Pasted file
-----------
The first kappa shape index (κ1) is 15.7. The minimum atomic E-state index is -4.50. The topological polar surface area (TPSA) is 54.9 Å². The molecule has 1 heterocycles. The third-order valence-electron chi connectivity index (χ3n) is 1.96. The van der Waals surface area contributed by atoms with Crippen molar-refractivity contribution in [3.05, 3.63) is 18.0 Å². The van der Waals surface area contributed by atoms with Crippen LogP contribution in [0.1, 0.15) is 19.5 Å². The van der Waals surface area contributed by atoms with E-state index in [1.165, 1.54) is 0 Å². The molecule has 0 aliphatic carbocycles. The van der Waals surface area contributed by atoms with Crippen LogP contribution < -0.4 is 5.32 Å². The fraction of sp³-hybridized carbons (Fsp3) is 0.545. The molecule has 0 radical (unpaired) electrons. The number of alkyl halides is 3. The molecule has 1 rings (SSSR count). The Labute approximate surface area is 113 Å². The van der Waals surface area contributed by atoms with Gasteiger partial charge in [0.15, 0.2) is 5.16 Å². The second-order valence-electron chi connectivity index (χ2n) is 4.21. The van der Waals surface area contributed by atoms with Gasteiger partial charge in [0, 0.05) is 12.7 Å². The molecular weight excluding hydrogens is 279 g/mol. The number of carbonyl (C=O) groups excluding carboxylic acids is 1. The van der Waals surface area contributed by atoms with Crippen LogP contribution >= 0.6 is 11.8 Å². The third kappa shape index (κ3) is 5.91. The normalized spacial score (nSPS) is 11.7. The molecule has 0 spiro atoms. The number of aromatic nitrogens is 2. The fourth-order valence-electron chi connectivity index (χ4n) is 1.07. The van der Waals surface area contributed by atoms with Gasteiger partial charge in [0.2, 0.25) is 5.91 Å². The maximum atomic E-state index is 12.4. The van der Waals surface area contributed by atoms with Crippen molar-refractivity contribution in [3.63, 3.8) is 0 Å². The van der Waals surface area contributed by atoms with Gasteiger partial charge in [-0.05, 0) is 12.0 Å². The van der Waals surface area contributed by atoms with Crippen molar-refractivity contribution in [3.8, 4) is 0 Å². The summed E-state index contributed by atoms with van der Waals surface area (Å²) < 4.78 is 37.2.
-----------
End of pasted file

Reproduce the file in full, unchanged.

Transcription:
The first kappa shape index (κ1) is 15.7. The minimum atomic E-state index is -4.50. The topological polar surface area (TPSA) is 54.9 Å². The molecule has 1 heterocycles. The third-order valence-electron chi connectivity index (χ3n) is 1.96. The van der Waals surface area contributed by atoms with Crippen molar-refractivity contribution in [3.05, 3.63) is 18.0 Å². The van der Waals surface area contributed by atoms with Crippen LogP contribution in [0.1, 0.15) is 19.5 Å². The van der Waals surface area contributed by atoms with E-state index in [1.165, 1.54) is 0 Å². The molecule has 0 aliphatic carbocycles. The van der Waals surface area contributed by atoms with Crippen LogP contribution < -0.4 is 5.32 Å². The fraction of sp³-hybridized carbons (Fsp3) is 0.545. The molecule has 0 radical (unpaired) electrons. The number of alkyl halides is 3. The molecule has 1 rings (SSSR count). The Labute approximate surface area is 113 Å². The van der Waals surface area contributed by atoms with Gasteiger partial charge in [0.15, 0.2) is 5.16 Å². The second-order valence-electron chi connectivity index (χ2n) is 4.21. The van der Waals surface area contributed by atoms with Gasteiger partial charge in [0, 0.05) is 12.7 Å². The molecular weight excluding hydrogens is 279 g/mol. The number of carbonyl (C=O) groups excluding carboxylic acids is 1. The van der Waals surface area contributed by atoms with Crippen LogP contribution >= 0.6 is 11.8 Å². The third kappa shape index (κ3) is 5.91. The normalized spacial score (nSPS) is 11.7. The molecule has 0 spiro atoms. The number of aromatic nitrogens is 2. The fourth-order valence-electron chi connectivity index (χ4n) is 1.07. The van der Waals surface area contributed by atoms with Gasteiger partial charge in [0.2, 0.25) is 5.91 Å². The maximum atomic E-state index is 12.4. The van der Waals surface area contributed by atoms with Crippen molar-refractivity contribution in [3.63, 3.8) is 0 Å². The van der Waals surface area contributed by atoms with Gasteiger partial charge in [-0.05, 0) is 12.0 Å². The van der Waals surface area contributed by atoms with Crippen molar-refractivity contribution in [3.8, 4) is 0 Å². The summed E-state index contributed by atoms with van der Waals surface area (Å²) < 4.78 is 37.2.